True Scotsman is a humorous term used in Scotland for a man wearing a kilt without undergarments. Though the tradition originated in the military, it has entered Scottish lore as a rite, an expression of light-hearted curiosity about the custom, and even as a subversive gesture.
However, in 2010, the Director of the Scottish Tartans Authority, Brian Wilton, described the tradition of not wearing undergarments as "childish and unhygienic". In response, racing driver David Coulthard and some kilt manufacturers spoke in favour of the tradition, while MSP Jamie McGrigor and Wimbledon champion Andy Murray admitted to wearing underwear under their kilts.
Kilts have been traditionally worn without undergarments since their use as part of Scottish military uniform, leading to the invention of such expressions as "go regimental" or "military practice" for wearing no underwear. On the Western Front during the First World War, some sergeant majors reportedly had mirrors tied to the end of golf clubs or walking sticks to inspect up and under the kilt at parade inspection. However, in 1940 the kilt was retired from combat due to the vulnerability of bare skin to chemical agents, although it was retained as the formal dress uniform of the regiments. In the 1950s, kilted soldiers on parade would be checked by the Sergeant Major using a mirror on the barracks floor. In 1997, a Black Watch soldier received wide press exposure, because of windy conditions during a military ceremony in Hong Kong.
However, Highland dancers and athletes are bound by the nature of their competitions to appropriately and modestly clothe themselves. In Highland Dance competitions and exhibitions, the regulations of the Scottish Official Board of Highland Dancing (SOBHD) state regarding underwear: "dark or toning with the kilt should be worn but not white." Highland athletes are also required to wear shorts of some type during competitions.
In popular culture
- Non-Scots and those unfamiliar with kilts seeking to determine the truth of the "True Scotsman" tradition can leave themselves open to innuendo and double entendre, as innocent queries can be turned on the questioner; as with the question "Is there anything worn under the kilt?" being answered with examples such as "No, nothing is worn, everything is in perfect working order!" or "Yes, socks, shoes, and talcum powder," and "Yes, socks, shoes, and two shades of lipstick." Humorous "Kilt Inspector" and "Official Kilt Inspector" T-shirts can be purchased in Scottish tourist shops and online.
- In the film On Her Majesty's Secret Service, James Bond removes his kilt to seduce Ruby Bartlett. As it falls to the floor, she laughs and cries out, "It's true!".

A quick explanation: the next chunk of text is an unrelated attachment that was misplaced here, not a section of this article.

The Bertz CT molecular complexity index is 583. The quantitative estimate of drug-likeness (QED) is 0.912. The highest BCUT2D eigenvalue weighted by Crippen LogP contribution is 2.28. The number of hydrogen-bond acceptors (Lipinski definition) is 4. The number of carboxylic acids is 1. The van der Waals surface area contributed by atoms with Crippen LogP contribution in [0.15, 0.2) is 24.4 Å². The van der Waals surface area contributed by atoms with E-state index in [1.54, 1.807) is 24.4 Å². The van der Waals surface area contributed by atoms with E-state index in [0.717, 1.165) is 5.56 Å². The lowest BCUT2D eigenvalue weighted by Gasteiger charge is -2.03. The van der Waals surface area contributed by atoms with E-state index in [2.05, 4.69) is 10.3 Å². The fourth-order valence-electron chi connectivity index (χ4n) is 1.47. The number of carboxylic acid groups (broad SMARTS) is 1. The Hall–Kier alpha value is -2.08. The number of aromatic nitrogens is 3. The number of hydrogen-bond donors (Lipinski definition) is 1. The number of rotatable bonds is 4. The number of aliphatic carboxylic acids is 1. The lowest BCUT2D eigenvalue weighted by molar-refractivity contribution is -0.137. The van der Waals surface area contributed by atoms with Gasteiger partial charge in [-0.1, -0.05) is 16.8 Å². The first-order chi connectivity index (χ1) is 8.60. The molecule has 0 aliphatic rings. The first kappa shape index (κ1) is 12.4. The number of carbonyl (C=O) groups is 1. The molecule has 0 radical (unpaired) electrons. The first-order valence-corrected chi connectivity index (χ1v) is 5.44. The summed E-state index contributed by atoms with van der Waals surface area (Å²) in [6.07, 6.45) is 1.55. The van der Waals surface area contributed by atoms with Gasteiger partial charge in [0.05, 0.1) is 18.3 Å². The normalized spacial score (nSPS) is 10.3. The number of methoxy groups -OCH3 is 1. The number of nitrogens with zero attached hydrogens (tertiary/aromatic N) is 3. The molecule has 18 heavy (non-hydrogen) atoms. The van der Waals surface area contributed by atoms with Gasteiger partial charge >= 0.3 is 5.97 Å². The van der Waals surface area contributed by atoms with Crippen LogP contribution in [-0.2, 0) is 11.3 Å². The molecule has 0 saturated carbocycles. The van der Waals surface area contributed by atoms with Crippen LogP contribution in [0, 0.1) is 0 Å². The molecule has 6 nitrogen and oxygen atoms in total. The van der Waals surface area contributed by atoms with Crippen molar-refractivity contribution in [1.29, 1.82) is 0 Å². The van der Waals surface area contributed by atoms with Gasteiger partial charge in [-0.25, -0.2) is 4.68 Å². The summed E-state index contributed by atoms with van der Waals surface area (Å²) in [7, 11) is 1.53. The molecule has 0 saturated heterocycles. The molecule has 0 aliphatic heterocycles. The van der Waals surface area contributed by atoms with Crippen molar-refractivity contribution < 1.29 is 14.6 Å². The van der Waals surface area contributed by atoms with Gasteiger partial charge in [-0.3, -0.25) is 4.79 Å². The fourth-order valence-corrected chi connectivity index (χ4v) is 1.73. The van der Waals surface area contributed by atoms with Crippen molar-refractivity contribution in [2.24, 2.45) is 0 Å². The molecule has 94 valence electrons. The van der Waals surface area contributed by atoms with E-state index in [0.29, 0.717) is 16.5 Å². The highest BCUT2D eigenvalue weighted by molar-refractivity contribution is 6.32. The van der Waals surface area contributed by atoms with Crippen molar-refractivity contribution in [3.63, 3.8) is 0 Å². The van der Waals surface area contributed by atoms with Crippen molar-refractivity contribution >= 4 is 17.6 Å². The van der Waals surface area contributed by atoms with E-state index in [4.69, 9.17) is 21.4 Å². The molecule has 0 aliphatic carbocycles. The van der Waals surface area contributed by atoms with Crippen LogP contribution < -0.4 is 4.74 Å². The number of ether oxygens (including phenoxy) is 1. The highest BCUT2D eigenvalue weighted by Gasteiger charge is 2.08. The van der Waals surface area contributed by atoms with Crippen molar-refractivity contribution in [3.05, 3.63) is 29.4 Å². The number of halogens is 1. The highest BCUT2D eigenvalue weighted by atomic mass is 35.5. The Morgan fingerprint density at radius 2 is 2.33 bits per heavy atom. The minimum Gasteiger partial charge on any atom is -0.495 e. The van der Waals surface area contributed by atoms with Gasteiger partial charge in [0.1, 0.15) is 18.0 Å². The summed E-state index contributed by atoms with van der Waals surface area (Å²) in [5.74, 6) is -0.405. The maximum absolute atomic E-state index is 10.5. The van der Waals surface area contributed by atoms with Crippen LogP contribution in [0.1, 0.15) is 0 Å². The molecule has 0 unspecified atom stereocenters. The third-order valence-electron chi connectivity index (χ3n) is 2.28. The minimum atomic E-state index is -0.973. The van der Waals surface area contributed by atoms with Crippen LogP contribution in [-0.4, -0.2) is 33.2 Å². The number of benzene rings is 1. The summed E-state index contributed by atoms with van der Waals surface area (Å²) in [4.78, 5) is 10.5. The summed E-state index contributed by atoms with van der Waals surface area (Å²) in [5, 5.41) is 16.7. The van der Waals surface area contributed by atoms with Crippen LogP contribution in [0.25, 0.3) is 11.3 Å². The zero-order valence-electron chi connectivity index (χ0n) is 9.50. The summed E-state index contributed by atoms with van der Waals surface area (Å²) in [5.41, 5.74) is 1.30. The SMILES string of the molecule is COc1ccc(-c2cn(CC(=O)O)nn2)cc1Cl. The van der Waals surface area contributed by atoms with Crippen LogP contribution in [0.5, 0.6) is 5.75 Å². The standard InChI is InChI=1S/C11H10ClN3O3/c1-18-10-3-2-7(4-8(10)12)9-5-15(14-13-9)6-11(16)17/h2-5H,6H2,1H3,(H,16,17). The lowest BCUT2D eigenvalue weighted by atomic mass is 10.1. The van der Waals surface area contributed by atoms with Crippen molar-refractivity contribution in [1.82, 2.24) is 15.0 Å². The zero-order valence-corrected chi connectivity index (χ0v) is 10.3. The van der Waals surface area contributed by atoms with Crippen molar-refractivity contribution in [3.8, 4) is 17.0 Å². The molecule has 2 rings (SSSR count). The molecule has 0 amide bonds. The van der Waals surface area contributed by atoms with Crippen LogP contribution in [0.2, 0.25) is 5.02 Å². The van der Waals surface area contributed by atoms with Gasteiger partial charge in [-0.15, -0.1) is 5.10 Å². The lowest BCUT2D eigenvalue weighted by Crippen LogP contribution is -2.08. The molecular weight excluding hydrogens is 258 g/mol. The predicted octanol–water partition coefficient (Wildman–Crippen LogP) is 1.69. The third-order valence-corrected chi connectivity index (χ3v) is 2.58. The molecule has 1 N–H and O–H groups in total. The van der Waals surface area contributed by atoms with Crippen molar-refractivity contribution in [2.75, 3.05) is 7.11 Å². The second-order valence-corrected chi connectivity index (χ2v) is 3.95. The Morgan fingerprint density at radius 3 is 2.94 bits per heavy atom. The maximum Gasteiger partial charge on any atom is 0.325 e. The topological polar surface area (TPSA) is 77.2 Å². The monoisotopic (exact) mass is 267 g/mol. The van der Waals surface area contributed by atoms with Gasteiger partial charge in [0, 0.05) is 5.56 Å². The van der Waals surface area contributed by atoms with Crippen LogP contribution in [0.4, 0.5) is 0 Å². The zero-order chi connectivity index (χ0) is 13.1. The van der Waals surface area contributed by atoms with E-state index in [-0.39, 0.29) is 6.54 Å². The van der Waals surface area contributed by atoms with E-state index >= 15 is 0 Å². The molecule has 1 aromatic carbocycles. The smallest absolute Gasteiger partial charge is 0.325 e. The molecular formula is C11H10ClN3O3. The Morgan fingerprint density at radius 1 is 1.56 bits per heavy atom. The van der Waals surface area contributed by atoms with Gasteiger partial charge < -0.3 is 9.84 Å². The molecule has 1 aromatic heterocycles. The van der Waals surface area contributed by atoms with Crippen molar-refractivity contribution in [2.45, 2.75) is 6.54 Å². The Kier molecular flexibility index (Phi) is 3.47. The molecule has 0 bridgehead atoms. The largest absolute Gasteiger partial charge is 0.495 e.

- The plot of the sixteenth Carry On... film, Carry On Up the Khyber, revolves around the mishaps of a fictional Scottish regiment following the discovery that one of them, Private Widdle, is not a True Scotsman.
- In the Monty Python's Flying Circus sketch, "Ideal Loon Exhibition", one of the more popular attractions at the exhibition is the "Scotsman With Nae Trews Exhibit, Sponsored by Natural Gas". It features John Cleese, in full Highlander garb, standing solemnly on a pedestal whilst a line of old ladies come up one by one and take a look under his kilt.
- In the film Wrongfully Accused, Leslie Nielsen at one point dresses in a kilt to infiltrate a Pipe Band. He steps over a sewer grate blowing air a la Marilyn Monroe in the film Seven Year Itch, and noise similar to air being blown over an open bottle is heard.
- In the 1949 film, The Hasty Heart, Yank, played by Ronald Reagan, refuses to believe that nothing is worn under a kilt and during the film, there are several times where the soldiers try to look under the kilt of Richard Todd's character. In the end, someone looks under his kilt and everyone starts laughing, as presumably Todd was indeed wearing nothing.
- In the Simpsons Episode Children of a Lesser Clod, when playing basketball at the Springfield YMCA, Groundskeeper Willie completes a lay-up when the other men recoil at the sight of his exposed privates from running in a kilt.
- http://www.neil-simpson.com/books.htm "He was singing on stage in Scotland and inadvertently proving he was a true Scotsman with nothing on underneath his kilt". Neil Simpson, excerpt from Lorraine Kelly: The Biography: The True Story of Lorraine Kelly, TV's Best Loved Presenter, May 31, 2007, Accessed May 12, 2008
- Royle, Trevor (January 14, 2001). "When a blue moon has more to do with the wind-chill factor". The Sunday Herald.
- "A kilt needs underwear". UK: The Telegraph. 2010-11-22. Retrieved 2012-08-21.
- "Uniform", Gordon highlanders 1914–18,
He told her the battalion never wore them. She didn’t believe him, so before he returned she made him a pair – but on his first spell in the trenches they were done away with, and his mother’s work had gone for nothing.
- Naughton, Philippe (August 2, 2004). "Scots tradition hit by cover-up ruling". The Times (London). Retrieved 2008-05-12.
- "Uniform", Gordon highlanders 1914–18,
Since most Highland soldiers had nothing but their bare skin under the kilt, they felt particularly exposed to attack by mustard gas.
- "Army's wartime bloomers revealed". BBC News. August 28, 2002.
- "Dress code" (PDF). Scottish Official Board of Highland Dancing. Retrieved 2008-05-13.
- Monty Python's Flying Circus, episode 37, series 3